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1 January 2018 Tolerance of Several Legumes to Residual Imazapyr Applied Under Greenhouse Conditions
Maria Leticia M. Zaccaro, John D. Byrd Jr., David P. Russell
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Control of noxious weeds such as cogongrass depend heavily on chemical treatment, but success is limited unless integrated with other practices. Utilization of cover crops in the system is ideal to avoid the use of excess herbicide and replace vegetation that will resist cogongrass reinvasion. Greenhouse studies were conducted from 2013 through 2015 at Mississippi State University with the objective to evaluate ‘AG4934’ RR/STS soybean, Korean lespedeza, crimson clover and ‘Durana’ white clover tolerance to soil-applied imazapyr at selected rates and various planting times after application. Plastic containers filled with a mixture of 2:1 sand:topsoil were treated with imazapyr at 0, 70, 140 and 280 g ae ha-1. Legume species were planted 0, 1, 3 and 6 months after treatment (MAT). The factorial experimental design included legume species, imazapyr rate and planting time. At 6 weeks after each planting, the number of seedlings, average plant height and shoot biomass were measured. Statistical analysis revealed the imazapyr rate x planting time interaction was significant with respect to number of emerged seedlings, average height and shoot biomass per plant for each species. It was observed that the legumes planted at 0 MAT of imazapyr at 70 g ae ha-1 or higher reduced emerged seedlings, average height and biomass production. In general, seeds planted 1 MAT or later in combination with these same herbicide rates, showed less growth reductions than treatments seeded 0 MAT. In conclusion, sites treated with imazapyr rates from 70 to 280 g ae ha-1 for weed control, should not be seeded with legume ground covers less than 1 month after treatment to reduce emergence failure, plant height and biomass production.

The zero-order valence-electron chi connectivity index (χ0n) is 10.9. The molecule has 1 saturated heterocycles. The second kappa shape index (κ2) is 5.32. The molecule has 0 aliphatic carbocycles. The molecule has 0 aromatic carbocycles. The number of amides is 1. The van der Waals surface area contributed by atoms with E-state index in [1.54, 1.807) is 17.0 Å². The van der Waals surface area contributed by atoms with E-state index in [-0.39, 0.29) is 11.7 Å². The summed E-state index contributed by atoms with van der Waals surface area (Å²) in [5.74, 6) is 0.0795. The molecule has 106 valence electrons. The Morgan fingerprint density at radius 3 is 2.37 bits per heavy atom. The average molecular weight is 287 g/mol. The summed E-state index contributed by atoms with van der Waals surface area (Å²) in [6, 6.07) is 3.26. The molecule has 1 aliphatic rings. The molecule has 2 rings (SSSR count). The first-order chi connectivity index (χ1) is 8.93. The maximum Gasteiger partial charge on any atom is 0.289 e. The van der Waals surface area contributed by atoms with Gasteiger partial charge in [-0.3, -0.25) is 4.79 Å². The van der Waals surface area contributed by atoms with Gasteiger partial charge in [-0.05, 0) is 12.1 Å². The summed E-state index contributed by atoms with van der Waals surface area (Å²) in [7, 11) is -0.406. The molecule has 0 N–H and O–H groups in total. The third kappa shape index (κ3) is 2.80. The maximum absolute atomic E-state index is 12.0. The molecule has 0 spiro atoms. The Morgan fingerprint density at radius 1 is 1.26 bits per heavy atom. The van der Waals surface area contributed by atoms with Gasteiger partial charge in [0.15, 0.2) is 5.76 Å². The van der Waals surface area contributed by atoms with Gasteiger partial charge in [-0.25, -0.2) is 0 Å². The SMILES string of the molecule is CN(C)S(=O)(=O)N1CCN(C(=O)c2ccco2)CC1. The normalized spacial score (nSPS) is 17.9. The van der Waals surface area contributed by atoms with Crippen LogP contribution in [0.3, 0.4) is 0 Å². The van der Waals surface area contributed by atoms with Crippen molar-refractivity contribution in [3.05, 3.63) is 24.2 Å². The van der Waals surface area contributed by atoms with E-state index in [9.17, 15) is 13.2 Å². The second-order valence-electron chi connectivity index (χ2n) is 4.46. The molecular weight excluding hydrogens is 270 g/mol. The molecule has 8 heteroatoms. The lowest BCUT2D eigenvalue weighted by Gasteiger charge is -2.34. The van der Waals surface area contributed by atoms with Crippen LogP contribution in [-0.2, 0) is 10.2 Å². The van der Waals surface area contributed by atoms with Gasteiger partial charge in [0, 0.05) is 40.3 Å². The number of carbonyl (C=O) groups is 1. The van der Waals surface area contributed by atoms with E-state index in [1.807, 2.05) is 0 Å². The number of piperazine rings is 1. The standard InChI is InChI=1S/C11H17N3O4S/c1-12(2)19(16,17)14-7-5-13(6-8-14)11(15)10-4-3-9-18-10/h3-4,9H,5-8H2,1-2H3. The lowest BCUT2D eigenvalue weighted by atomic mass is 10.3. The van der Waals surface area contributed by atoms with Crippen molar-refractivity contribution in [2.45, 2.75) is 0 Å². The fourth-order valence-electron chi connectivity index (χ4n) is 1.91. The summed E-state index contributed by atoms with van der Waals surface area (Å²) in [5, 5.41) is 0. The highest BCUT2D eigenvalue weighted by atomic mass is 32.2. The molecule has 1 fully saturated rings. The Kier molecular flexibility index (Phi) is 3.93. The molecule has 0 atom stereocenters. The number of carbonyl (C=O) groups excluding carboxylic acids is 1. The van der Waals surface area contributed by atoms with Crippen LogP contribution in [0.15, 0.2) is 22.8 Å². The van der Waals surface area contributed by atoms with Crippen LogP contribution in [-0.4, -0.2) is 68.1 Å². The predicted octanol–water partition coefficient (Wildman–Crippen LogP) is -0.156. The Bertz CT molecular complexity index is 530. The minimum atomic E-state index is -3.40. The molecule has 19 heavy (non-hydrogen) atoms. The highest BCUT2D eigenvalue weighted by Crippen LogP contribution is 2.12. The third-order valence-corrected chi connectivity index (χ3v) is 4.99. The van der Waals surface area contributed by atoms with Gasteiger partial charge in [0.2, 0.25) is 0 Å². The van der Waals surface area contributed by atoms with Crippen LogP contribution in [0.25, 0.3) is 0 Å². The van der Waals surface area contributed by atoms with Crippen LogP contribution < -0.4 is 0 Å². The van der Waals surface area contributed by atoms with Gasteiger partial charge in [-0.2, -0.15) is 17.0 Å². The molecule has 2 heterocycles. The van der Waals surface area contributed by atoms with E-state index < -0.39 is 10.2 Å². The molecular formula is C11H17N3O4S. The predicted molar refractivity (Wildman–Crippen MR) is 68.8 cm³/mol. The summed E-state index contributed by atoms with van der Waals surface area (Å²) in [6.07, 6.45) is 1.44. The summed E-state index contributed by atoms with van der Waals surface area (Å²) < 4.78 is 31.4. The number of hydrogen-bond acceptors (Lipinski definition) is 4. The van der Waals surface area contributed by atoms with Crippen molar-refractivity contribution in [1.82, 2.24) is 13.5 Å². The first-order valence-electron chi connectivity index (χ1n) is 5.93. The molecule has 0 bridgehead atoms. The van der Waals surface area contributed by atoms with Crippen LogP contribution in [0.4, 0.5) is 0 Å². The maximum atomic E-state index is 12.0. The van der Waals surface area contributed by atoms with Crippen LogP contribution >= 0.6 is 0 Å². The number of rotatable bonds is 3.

Nomenclature: Imazapyr; cogongrass, Imperata cylindrica (L.) Beauv.; crimson clover, Trifolium incarnatum L.; Korean lespedeza, Kummerowia stipulacea (Maxim.) Makino; soybean, Glycine max (L.) Merr.; white clover, Trifolium repens L.

© Weed Science Society of America, 2017.
Maria Leticia M. Zaccaro, John D. Byrd Jr., and David P. Russell "Tolerance of Several Legumes to Residual Imazapyr Applied Under Greenhouse Conditions," Weed Technology 32(1), 66-71, (1 January 2018).
Received: 28 February 2017; Accepted: 1 August 2017; Published: 1 January 2018

herbicide injury
herbicide tolerance
preemergence application
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